The 19th-century stone-and-masonry Victorian buildings that form the core of Napa's downtown, and are part of the town's attraction to tourists, were hit the hardest by Sunday's earthquake. That included the Andaz Hotel, which suffered water damage and was declared uninhabitable on Sunday because of falling roof debris.
Front desk host Omar Hurtado stood outside with a push broom Monday, holding the door for the newly hired cleanup crews that had replaced the guests evacuated after the earthquake. The hotel is hoping city inspectors will clear it to reopen by the end of the week, he said.
"This is the time of year when we are sold out every night practically," Hurtado said, noting that the August, September and October grape harvest represents the busiest time of year for both vintners and the visitors who come from all over the world to see them work.
Even with the earthquake making headlines and the hotel closed, people have been calling all day for reservations, he said.
"It looks like everybody is OK with what happened. They'll come back," Hurtado said.
Cynthia Kroll, an economist with the Association of Bay Area Governments who studied the economic impact of the Bay Area's last big earthquake 25 years ago, agreed. Napa might have some immediate harm, but "I certainly don't expect it to have any long-term effects on the area."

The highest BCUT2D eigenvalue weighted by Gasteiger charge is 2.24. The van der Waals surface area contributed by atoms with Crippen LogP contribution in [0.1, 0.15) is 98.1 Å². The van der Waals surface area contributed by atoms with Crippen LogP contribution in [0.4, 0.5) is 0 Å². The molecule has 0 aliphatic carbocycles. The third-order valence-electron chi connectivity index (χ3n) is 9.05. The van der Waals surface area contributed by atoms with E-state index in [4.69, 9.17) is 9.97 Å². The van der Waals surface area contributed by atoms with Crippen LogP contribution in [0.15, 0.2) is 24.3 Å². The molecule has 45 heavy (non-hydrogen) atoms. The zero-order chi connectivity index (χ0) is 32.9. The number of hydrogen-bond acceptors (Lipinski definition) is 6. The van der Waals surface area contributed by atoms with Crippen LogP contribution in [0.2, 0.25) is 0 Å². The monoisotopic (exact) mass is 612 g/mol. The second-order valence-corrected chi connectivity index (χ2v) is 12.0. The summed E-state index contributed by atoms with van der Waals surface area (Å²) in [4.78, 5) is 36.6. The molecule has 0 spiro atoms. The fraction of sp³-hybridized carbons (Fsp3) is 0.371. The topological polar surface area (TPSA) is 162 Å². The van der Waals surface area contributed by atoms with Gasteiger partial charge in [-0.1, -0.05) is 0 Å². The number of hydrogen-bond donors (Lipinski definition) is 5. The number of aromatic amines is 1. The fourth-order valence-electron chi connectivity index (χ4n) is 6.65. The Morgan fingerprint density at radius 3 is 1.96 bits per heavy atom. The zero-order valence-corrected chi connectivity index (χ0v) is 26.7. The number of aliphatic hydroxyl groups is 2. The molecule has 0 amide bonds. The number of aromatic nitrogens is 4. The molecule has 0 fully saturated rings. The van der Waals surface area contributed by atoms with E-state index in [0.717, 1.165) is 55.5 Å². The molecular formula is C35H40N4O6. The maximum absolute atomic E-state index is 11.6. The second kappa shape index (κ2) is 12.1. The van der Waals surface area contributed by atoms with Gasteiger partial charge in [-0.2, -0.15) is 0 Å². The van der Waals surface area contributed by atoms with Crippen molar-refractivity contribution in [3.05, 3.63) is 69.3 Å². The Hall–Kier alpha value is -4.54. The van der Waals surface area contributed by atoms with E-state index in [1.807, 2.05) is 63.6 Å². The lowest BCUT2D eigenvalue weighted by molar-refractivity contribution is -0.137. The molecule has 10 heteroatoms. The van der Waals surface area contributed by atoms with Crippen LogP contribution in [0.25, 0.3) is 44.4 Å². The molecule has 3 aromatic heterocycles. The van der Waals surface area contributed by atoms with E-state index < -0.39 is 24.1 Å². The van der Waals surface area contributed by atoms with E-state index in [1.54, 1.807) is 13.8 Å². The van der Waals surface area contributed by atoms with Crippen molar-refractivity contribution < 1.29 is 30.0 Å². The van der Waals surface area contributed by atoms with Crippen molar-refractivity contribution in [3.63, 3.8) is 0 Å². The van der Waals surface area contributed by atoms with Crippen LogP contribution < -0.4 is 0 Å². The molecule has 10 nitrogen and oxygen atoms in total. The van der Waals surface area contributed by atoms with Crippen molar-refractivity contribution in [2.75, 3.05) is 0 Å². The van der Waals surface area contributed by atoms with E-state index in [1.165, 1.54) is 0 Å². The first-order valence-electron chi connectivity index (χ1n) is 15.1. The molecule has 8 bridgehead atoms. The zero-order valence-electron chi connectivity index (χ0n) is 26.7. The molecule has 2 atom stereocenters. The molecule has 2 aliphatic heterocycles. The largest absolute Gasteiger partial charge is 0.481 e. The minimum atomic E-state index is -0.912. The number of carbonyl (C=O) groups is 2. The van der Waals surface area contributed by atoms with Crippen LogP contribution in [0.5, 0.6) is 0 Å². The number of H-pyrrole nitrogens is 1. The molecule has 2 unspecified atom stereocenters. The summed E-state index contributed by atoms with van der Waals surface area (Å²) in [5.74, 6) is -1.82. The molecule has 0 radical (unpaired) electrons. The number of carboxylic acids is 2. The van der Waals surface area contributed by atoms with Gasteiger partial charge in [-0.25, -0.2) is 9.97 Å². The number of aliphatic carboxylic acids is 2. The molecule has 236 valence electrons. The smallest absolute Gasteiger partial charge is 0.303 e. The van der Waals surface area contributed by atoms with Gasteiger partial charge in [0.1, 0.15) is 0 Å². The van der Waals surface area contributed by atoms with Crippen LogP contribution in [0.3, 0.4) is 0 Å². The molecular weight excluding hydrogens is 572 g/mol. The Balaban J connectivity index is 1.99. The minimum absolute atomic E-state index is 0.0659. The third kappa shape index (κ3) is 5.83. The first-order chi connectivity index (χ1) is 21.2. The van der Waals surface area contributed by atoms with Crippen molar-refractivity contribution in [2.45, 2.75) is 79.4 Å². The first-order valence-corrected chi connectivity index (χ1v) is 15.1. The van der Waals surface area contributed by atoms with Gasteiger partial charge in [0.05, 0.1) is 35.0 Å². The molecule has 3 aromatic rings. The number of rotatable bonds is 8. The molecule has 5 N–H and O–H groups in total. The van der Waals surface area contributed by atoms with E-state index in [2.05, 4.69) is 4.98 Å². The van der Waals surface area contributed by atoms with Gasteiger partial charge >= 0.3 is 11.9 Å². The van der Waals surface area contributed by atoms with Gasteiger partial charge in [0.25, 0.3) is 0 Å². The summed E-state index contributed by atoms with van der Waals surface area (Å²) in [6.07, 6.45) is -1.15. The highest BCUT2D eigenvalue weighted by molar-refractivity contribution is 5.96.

Jake Gukowsky, 35, and his wife, Sarah, moved to San Francisco from New York last week and celebrated with a quick weekend trip to wine country. They browsed the Carneros inn winery Monday after having ruled out cutting short their vacation.
"In New York, they say it takes seven years to experience everything," Jake Gukowsky said. "In California, it's three days — wineries, an earthquake, and you're in."
A hotel closer to the epicenter, Holiday Inn Express near American Canyon, reported 10 cancellations and 500 telephone calls about quake damage, but remained 90 percent booked, said Gregory, of the tourism organization.
With the harvest just starting this week, he said, both the grape crush and the attendant peak tourist season should still be good, he said.
"The grapes don't know there's been an earthquake," Gregory said.
Leff reported from San Francisco. Scott Mayerowitz in New York contributed to this report.